Hackers are exploiting a security flaw in Microsoft Office by using PowerPoint to attack Windows users and gain control of computer systems Microsoft, in a security advisory on its website, says there have been “limited, targeted attacks” against users through Microsoft PowerPoint. An attacker who successfully exploits the security flaw could gain complete control of the system. With that sort of control, hackers could execute code remotely, alter or delete data and install harmful programs, like malware.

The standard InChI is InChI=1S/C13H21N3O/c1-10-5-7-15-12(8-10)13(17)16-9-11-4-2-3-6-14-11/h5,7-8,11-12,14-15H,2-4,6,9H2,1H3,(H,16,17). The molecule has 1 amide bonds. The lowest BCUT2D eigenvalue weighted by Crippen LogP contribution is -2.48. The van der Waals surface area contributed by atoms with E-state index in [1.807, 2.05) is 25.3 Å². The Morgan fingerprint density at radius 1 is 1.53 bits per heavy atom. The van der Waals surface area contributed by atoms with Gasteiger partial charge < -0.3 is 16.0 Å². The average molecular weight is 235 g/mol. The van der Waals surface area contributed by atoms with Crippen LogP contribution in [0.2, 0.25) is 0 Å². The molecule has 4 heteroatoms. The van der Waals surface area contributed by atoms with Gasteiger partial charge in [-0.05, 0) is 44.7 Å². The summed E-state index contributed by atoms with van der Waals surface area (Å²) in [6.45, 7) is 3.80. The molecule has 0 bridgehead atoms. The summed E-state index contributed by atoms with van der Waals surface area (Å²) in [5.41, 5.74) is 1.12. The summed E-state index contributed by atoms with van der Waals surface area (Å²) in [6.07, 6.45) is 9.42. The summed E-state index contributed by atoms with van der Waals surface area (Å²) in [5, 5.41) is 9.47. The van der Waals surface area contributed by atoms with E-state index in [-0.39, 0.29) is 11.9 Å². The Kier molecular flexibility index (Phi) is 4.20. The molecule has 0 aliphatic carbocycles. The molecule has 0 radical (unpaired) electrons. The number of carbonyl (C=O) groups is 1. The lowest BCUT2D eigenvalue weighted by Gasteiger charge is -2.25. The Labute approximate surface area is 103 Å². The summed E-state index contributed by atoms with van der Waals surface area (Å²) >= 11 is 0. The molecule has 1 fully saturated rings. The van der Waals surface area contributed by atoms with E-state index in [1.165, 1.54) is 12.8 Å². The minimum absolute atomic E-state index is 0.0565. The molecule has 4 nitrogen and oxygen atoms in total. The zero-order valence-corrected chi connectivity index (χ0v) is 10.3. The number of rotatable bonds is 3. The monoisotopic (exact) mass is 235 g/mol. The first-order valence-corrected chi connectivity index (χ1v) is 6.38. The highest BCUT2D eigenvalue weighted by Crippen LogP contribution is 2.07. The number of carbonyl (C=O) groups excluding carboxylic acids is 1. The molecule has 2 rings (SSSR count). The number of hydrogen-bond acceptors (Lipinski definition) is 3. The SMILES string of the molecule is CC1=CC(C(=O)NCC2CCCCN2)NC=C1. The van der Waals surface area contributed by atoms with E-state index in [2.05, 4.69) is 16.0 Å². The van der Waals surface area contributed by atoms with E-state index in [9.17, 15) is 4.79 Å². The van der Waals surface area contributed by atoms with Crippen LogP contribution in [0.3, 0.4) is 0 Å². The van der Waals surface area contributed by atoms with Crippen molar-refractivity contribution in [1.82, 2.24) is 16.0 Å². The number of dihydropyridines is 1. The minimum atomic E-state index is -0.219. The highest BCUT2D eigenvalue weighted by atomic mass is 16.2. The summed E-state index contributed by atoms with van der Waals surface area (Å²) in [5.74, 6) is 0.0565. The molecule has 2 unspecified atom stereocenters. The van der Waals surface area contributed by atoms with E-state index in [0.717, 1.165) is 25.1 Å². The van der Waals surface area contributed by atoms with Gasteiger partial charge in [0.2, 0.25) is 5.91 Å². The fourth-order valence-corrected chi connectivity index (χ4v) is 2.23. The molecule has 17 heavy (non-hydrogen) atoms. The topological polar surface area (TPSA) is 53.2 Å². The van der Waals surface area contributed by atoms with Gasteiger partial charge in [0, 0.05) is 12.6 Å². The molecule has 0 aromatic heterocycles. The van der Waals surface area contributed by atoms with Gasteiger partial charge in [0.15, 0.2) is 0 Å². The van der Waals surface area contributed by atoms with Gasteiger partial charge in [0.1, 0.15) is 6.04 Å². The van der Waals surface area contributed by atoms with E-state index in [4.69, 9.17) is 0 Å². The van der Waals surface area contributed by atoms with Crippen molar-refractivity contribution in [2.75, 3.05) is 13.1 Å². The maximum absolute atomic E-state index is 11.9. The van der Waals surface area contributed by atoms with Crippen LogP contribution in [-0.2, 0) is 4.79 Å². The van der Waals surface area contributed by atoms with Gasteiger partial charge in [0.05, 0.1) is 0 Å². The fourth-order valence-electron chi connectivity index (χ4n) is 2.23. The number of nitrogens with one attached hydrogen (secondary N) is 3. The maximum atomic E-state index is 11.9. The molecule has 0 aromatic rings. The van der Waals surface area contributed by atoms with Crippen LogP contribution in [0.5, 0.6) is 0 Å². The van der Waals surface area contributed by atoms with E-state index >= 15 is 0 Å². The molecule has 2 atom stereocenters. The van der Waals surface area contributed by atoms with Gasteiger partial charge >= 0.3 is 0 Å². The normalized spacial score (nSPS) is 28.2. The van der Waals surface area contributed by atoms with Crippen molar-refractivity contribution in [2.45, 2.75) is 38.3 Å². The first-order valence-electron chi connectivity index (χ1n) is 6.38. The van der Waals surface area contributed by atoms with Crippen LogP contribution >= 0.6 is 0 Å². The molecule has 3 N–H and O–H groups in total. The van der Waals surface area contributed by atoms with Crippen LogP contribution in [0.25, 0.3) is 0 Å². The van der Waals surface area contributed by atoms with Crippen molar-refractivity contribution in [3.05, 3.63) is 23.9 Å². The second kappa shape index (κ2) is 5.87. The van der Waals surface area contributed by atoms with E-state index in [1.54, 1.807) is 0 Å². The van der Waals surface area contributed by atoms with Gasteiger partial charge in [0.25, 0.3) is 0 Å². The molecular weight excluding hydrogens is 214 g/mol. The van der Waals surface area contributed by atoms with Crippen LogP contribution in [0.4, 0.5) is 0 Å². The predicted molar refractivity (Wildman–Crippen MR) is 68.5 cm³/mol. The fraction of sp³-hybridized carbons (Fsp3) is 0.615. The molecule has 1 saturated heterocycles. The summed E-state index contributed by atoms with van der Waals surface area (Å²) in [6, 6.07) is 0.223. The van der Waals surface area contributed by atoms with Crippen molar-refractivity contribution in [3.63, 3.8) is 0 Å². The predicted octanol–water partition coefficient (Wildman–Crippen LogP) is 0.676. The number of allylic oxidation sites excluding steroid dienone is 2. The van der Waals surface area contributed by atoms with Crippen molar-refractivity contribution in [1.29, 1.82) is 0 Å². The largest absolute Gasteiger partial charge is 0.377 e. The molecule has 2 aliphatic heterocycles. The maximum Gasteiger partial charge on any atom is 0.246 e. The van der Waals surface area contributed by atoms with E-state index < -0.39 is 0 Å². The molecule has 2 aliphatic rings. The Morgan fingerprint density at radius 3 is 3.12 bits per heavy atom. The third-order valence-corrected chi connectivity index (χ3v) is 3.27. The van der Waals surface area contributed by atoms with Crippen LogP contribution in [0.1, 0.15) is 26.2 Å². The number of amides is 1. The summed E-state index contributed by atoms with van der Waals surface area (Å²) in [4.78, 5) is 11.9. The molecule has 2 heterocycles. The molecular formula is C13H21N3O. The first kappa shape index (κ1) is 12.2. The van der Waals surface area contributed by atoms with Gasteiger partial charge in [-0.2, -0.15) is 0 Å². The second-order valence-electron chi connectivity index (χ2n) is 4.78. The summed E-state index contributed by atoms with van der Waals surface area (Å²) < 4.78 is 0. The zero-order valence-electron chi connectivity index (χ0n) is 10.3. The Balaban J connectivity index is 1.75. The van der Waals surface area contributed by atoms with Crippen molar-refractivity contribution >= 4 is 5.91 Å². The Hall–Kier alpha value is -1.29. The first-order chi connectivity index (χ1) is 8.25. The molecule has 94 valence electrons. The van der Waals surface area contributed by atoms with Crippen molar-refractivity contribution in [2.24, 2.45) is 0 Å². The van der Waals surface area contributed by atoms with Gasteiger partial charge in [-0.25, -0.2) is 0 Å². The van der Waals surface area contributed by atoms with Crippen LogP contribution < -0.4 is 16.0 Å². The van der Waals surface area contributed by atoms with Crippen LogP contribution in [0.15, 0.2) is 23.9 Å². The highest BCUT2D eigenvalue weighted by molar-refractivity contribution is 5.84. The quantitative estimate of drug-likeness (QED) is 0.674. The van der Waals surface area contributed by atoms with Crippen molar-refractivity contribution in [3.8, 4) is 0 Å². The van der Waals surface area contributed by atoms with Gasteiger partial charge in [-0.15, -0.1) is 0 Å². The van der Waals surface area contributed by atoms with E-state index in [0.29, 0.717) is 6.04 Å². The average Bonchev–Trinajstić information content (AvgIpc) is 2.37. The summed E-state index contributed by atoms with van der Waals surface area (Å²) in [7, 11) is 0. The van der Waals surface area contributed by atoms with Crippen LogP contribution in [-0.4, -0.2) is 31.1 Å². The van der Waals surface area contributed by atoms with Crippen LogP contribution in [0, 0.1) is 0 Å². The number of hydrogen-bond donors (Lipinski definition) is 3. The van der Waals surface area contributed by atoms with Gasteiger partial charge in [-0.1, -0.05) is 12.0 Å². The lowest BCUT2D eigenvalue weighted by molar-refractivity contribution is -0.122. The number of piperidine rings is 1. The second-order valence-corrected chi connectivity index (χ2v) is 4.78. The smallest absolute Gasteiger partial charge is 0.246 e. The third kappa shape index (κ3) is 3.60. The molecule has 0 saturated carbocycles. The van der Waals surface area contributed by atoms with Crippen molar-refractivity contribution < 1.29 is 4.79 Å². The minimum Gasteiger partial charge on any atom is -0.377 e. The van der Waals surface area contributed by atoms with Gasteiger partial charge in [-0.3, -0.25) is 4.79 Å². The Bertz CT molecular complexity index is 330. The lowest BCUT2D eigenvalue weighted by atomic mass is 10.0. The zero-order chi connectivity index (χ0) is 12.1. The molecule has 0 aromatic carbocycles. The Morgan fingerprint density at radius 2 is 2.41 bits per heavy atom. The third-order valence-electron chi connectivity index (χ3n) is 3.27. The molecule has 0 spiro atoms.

Microsoft on Tuesday warned Windows users that cyber criminals are exploiting a zero-day vulnerability using malicious PowerPoint documents sent as email attachments. In an advisory, Microsoft outlined the bug and provided a one-click tool from its “Fixit” line that customers can use to protect their PCs until a patch is available. Although Microsoft does not label its advisories with the same four-step threat scoring system it uses for security updates, it said that a successful exploit would let hackers hijack the PC so that they could, for example, steal information or plant other malware on the machine. The vulnerability affects all versions of Windows, from the aging Windows Vista to the very newest Windows 8.1, and is within the operating system’s code that handles OLE (object linking and embedding) objects. OLE is most commonly used by Microsoft Office for embedding data from an Excel spreadsheet in, say, a Word document.